A major management challenge for hospital operators is the fact that hospitals are hybrid organisations.
They bring together, on one hand, a “solution shop” where professionals diagnose and solve problems. On the other hand they are “value added process management operations”, akin to an organised factory.
Clinicians need to deliver surgical treatments through organised, precise and often repetitive processes that minimise risk, maximise throughput and allow no room for mistakes. Devi Shetty’s success in this area, with his cutting-edge checklists, procedure specialisation and industrial style process management, has made him the study of hospital operators the world over.
In this way, hospitals are similar to manufacturers that have zero tolerance for errors and require total quality control. Getting processes right and reducing deviations in standardised procedures is a must for any precision based operation.
Yet a hospital is also “a solution shop”, full of highly experienced professionals who use their judgement to diagnose, prescribe and solve problems. This part of working in a hospital is more similar to organisations such as law firms, where professionals work directly with their customers in small teams, and have autonomy to design unique solutions in their customers’ best interests. The conundrum of hospital management is that this creative side of a hospital operation can seem diametrically opposed to the side that requires precision process management.
But for multidisciplinary hospitals the two have to go hand in hand. Studies show that there are three factors that make the difference in job satisfaction: autonomy, complexity, and relativity between effort and reward. The job of management in any sector is to provide employees with all three, so each person can deliver their best.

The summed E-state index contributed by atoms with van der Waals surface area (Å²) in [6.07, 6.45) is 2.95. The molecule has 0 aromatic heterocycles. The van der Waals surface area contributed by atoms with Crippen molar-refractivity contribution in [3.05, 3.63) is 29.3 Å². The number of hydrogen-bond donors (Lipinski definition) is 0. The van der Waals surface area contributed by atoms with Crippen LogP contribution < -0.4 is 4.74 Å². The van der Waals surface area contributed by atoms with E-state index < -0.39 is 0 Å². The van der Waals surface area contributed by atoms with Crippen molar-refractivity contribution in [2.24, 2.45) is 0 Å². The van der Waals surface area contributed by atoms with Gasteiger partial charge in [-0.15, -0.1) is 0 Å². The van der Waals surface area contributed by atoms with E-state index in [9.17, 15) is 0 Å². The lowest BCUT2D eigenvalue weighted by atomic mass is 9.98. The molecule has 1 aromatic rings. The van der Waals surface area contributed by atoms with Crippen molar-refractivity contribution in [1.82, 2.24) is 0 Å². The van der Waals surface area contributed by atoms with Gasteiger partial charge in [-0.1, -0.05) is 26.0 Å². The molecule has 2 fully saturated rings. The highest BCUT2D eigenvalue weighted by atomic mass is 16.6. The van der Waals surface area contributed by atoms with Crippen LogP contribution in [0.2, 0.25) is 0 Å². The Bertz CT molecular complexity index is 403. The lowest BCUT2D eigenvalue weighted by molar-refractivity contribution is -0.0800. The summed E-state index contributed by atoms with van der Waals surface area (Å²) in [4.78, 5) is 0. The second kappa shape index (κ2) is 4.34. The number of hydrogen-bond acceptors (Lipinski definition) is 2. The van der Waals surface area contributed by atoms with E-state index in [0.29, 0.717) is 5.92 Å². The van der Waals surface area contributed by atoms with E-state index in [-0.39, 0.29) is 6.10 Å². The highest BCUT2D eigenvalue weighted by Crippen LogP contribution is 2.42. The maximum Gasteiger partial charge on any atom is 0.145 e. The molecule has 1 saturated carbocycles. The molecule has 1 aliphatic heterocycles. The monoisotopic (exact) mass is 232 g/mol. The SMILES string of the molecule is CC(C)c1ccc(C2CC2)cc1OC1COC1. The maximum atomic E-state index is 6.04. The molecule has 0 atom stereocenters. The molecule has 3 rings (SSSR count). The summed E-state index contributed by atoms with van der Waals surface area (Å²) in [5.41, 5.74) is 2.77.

Across the world, there are hospitals which, in search of factory-like precision, have done the opposite. Attempts to micromanage professionals have taken their automony away; there have been attempts to simplify clinical pathways to such rigid degrees that they ignore the complexity of human anatomy; some reward everyone in the same way, regardless of their contribution or effort. In the worst cases, they have failed on all three fronts. The result is dissatisfaction and disenfranchisement among many healthcare professionals in many corners of the globe.
Hospitals should be organised no differently from other thriving professional services – where those closest to service users have control over the quality of service for those users, and are free to use their judgement and innovate creatively. Hospital leaders should give their healthcare professionals the responsibility and accountability to do their best for their patients. Yet this autonomy should come as part of a commitment to adhere to recognised best-in-class practices. Healthcare professionals should agree to standardise without deviation what can be done with precision, in order to problem solve creatively what calls for intuition and innovation.
Inevitably, aiming for these opposite disciplines creates potential for confusion. But balancing these tensions is what makes hospital leadership exciting and stimulating. The challenge is creating a new management model that brings these disciplines together like two sides of a coin. Dr Shetty has made a significant contribution by relentlessly and intelligently pushing back frontiers on precise process management in hospitals. For that he deserves our full attention and gratitude.